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Functional neurologic disorder

Functional neurologic disorder (FND), also known as functional neurological disorder, is a condition where patients experience neurological symptoms like weakness, movement disorders, sensory symptoms, and blackouts. Despite these symptoms, there is no identifiable disease process affecting the body's structure. Symptoms are clinically recognisable but are not associated with a definable organic disease.

Signs and Symptoms

Patients with FND exhibit a range of symptoms related to motor or sensory dysfunction or episodes of altered awareness, which include:

  • Limb weakness or paralysis
  • Blackouts or dissociative seizures resembling epileptic seizures
  • Movement disorders such as tremors, dystonia, and myoclonus
  • Visual symptoms like loss of vision or double vision
  • Speech symptoms including dysphonia, slurred, or stuttering speech
  • Sensory disturbances such as hemisensory syndrome
  • Dizziness and balance problems

Epidemiological studies note higher rates of depression and anxiety in FND patients compared to the general population, similar to other neurological disorders like epilepsy or Parkinson's disease.

Causes

Stressful life events and childhood neglect are more common in FND patients. Studies show distinct brain activation patterns in FND patients, differing from those simulating deficits. FND has also been noted as a rare occurrence post-general anaesthesia.

Diagnosis

Diagnosis relies on positive features from the patient's history and examination. Key diagnostic tools include:

  • Hoover's sign: Weakness of hip extension that normalises with contralateral hip flexion.
  • Entrainment and distractibility in tremors: If the tremor aligns with rhythmical movements of another limb, it indicates a functional tremor.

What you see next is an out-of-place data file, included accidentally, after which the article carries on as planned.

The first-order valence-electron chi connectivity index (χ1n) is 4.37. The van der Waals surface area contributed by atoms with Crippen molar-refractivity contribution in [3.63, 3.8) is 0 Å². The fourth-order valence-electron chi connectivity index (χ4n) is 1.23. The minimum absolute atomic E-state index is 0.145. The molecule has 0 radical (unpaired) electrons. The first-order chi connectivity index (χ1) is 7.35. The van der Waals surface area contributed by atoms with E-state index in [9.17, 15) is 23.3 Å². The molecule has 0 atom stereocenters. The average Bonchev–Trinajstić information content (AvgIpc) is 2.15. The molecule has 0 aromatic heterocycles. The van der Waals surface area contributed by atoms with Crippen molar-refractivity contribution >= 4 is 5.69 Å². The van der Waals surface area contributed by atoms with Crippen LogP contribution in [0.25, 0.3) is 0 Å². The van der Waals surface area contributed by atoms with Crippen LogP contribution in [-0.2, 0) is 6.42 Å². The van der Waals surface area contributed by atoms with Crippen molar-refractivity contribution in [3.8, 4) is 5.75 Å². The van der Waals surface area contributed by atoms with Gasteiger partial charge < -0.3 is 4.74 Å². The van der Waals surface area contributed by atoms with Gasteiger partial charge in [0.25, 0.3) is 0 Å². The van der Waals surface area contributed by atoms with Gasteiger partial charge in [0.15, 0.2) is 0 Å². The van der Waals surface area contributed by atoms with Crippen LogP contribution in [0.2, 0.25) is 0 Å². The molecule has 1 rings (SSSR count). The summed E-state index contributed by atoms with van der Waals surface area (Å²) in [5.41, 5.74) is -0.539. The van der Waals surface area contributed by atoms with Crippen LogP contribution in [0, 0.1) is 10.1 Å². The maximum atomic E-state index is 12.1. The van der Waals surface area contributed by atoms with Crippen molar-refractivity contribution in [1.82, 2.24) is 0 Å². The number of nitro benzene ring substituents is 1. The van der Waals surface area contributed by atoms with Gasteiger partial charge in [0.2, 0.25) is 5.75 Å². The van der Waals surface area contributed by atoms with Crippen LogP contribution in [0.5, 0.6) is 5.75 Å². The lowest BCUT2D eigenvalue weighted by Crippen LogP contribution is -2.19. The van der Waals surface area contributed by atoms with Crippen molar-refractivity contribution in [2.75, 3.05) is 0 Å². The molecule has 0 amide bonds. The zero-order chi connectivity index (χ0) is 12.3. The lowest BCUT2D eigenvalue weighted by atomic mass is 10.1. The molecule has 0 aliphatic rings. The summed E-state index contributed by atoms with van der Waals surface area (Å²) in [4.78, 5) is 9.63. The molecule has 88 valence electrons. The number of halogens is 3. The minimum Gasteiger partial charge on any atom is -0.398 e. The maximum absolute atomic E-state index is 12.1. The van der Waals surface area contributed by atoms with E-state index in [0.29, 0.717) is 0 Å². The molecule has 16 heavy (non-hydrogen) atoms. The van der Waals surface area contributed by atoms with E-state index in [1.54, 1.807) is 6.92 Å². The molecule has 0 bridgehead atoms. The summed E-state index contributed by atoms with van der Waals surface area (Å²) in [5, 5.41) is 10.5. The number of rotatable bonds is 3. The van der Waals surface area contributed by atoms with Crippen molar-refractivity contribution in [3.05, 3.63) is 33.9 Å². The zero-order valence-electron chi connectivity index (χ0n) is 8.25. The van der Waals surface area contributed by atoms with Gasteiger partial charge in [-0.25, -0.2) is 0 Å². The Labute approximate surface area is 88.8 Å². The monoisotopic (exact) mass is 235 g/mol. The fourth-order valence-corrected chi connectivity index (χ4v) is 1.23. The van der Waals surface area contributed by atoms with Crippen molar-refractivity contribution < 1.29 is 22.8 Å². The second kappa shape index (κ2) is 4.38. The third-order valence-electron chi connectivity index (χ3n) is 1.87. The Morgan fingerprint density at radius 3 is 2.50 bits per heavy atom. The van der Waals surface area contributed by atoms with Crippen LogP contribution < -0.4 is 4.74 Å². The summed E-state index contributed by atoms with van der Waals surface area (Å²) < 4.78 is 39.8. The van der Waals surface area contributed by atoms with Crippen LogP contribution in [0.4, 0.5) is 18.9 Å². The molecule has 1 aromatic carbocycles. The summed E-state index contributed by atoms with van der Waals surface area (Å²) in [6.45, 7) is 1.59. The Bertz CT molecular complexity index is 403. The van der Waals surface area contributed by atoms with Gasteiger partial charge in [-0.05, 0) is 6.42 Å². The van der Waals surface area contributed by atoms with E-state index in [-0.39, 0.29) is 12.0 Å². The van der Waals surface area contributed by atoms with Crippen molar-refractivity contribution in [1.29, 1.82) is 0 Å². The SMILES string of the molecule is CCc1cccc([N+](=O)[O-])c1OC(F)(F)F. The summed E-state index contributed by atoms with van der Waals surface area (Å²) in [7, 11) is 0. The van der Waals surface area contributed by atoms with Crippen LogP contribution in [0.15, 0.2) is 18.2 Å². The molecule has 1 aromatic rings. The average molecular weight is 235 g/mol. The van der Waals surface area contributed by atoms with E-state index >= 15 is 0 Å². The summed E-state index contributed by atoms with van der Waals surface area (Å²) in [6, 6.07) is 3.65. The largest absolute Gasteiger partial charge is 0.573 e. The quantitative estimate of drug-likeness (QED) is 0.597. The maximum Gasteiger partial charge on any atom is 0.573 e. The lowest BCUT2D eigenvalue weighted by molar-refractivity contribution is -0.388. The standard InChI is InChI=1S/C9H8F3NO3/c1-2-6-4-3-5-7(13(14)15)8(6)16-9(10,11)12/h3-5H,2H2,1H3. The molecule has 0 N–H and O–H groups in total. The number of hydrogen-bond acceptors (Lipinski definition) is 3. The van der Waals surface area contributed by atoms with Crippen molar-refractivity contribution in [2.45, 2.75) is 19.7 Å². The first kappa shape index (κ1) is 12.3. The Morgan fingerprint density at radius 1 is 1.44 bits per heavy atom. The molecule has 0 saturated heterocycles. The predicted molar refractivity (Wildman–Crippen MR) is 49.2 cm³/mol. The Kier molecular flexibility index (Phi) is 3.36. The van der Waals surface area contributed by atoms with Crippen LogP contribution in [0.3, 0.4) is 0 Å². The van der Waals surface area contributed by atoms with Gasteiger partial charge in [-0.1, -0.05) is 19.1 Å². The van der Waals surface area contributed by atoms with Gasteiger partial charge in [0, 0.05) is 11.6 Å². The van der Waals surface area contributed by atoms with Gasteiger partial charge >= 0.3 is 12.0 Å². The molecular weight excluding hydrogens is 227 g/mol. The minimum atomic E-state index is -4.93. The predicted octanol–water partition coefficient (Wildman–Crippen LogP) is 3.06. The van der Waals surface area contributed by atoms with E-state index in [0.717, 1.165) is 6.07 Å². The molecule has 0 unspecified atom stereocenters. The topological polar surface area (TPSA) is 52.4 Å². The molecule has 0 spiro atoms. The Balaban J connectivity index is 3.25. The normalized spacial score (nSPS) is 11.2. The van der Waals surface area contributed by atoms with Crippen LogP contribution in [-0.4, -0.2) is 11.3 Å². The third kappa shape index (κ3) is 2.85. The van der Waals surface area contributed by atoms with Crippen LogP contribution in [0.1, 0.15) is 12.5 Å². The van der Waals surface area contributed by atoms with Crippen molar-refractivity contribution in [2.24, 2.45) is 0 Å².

• Functional dystonia: Often presents with an inverted ankle posture or clenched fist.
  • Dissociative seizures: Characterised by prolonged unresponsiveness and dissociation prior to the attack.

FND does not appear on blood tests or structural brain imaging, and it can occur alongside other neurological diseases. The diagnosis is also supported by the ICD-11, which lists it as "Dissociative neurological symptom disorder," and the DSM-5, which details criteria for functional neurological symptoms.

Differential Diagnoses

Multiple sclerosis shares overlapping symptoms with FND, leading to potential misdiagnosis.

Treatment

Effective treatment requires a firm diagnosis and often involves a multi-disciplinary approach. Treatment options include:

  • Physiotherapy and Occupational Therapy: Especially beneficial for motor symptoms.
  • Medications: Sleeping tablets, painkillers, anti-epileptic medications, and antidepressants may be used, particularly if depression is co-morbid.

Physiotherapy is noted to be particularly effective for motor symptoms, with studies indicating positive outcomes. However, access to treatment can be challenging, with limited expertise and possible dismissal by healthcare professionals. Advances in diagnostic criteria and increasing evidence are improving understanding and treatment approaches.

History

FND has historically been misunderstood, with early beliefs attributing it to a neurological disorder affecting both sexes. Over time, the term "conversion disorder" was used but fell out of favour due to its negative connotations and the stigma attached. Misdiagnosis with conditions like tumours or epilepsy has occurred, leading to significant patient suffering.

During the COVID-19 pandemic, an increase in functional tic-like behaviours among adolescents was noted, believed to be influenced by social media content regarding Tourette Syndrome. FND remains a stigmatised condition, with ongoing debate about its causes and appropriate treatment approaches.


Self-assessment MCQs (single best answer)

Which of the following is NOT a symptom associated with Functional Neurologic Disorder (FND)?



What is the main characteristic of Functional Neurologic Disorder (FND)?



Which diagnostic tool is used to identify weakness of hip extension that normalises with contralateral hip flexion in FND?



Why might patients with FND experience difficulties in accessing treatment?



Which of the following treatments is noted to be particularly beneficial for motor symptoms in FND patients?



What term did the ICD-11 use to classify FND?



Which historical term for FND fell out of favour due to its negative connotations and stigma?



What is a common comorbid condition seen in patients with FND?



Which of the following is an example of a sensory disturbance seen in FND?



What significant event in recent history led to an increase in functional tic-like behaviours among adolescents?



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